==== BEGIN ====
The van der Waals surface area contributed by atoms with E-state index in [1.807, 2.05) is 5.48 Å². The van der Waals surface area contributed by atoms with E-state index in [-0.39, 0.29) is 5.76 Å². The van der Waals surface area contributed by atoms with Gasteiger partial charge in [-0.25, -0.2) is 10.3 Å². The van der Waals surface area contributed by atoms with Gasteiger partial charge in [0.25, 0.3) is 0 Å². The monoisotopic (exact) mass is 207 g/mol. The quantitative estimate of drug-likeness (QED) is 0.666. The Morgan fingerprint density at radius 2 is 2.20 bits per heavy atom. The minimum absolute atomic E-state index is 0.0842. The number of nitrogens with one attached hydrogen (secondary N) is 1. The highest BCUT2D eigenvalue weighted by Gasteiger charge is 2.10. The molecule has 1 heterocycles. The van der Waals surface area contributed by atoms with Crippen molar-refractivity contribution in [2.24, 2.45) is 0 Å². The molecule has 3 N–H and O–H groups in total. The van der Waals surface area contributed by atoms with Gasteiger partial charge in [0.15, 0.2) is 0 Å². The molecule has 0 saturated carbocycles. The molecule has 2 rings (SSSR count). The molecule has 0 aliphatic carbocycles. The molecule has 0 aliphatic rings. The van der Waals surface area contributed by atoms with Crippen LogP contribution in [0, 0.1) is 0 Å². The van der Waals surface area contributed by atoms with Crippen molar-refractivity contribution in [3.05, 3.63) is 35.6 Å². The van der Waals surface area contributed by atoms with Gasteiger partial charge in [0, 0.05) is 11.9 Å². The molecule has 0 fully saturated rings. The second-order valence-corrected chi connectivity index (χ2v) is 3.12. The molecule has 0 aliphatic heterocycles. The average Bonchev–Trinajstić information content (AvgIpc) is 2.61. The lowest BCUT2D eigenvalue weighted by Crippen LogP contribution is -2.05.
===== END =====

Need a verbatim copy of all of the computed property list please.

The van der Waals surface area contributed by atoms with E-state index in [1.807, 2.05) is 5.48 Å². The van der Waals surface area contributed by atoms with E-state index in [-0.39, 0.29) is 5.76 Å². The van der Waals surface area contributed by atoms with Gasteiger partial charge in [-0.25, -0.2) is 10.3 Å². The van der Waals surface area contributed by atoms with Gasteiger partial charge in [0.25, 0.3) is 0 Å². The monoisotopic (exact) mass is 207 g/mol. The quantitative estimate of drug-likeness (QED) is 0.666. The Morgan fingerprint density at radius 2 is 2.20 bits per heavy atom. The minimum absolute atomic E-state index is 0.0842. The number of nitrogens with one attached hydrogen (secondary N) is 1. The highest BCUT2D eigenvalue weighted by Gasteiger charge is 2.10. The molecule has 1 heterocycles. The van der Waals surface area contributed by atoms with Crippen molar-refractivity contribution in [2.24, 2.45) is 0 Å². The molecule has 3 N–H and O–H groups in total. The van der Waals surface area contributed by atoms with Gasteiger partial charge in [0.15, 0.2) is 0 Å². The molecule has 0 saturated carbocycles. The molecule has 2 rings (SSSR count). The molecule has 0 aliphatic carbocycles. The molecule has 0 aliphatic rings. The van der Waals surface area contributed by atoms with Crippen LogP contribution in [0, 0.1) is 0 Å². The van der Waals surface area contributed by atoms with Crippen molar-refractivity contribution in [3.05, 3.63) is 35.6 Å². The van der Waals surface area contributed by atoms with Gasteiger partial charge in [0, 0.05) is 11.9 Å². The molecule has 0 fully saturated rings. The second-order valence-corrected chi connectivity index (χ2v) is 3.12. The molecule has 0 aliphatic heterocycles. The average Bonchev–Trinajstić information content (AvgIpc) is 2.61. The lowest BCUT2D eigenvalue weighted by Crippen LogP contribution is -2.05.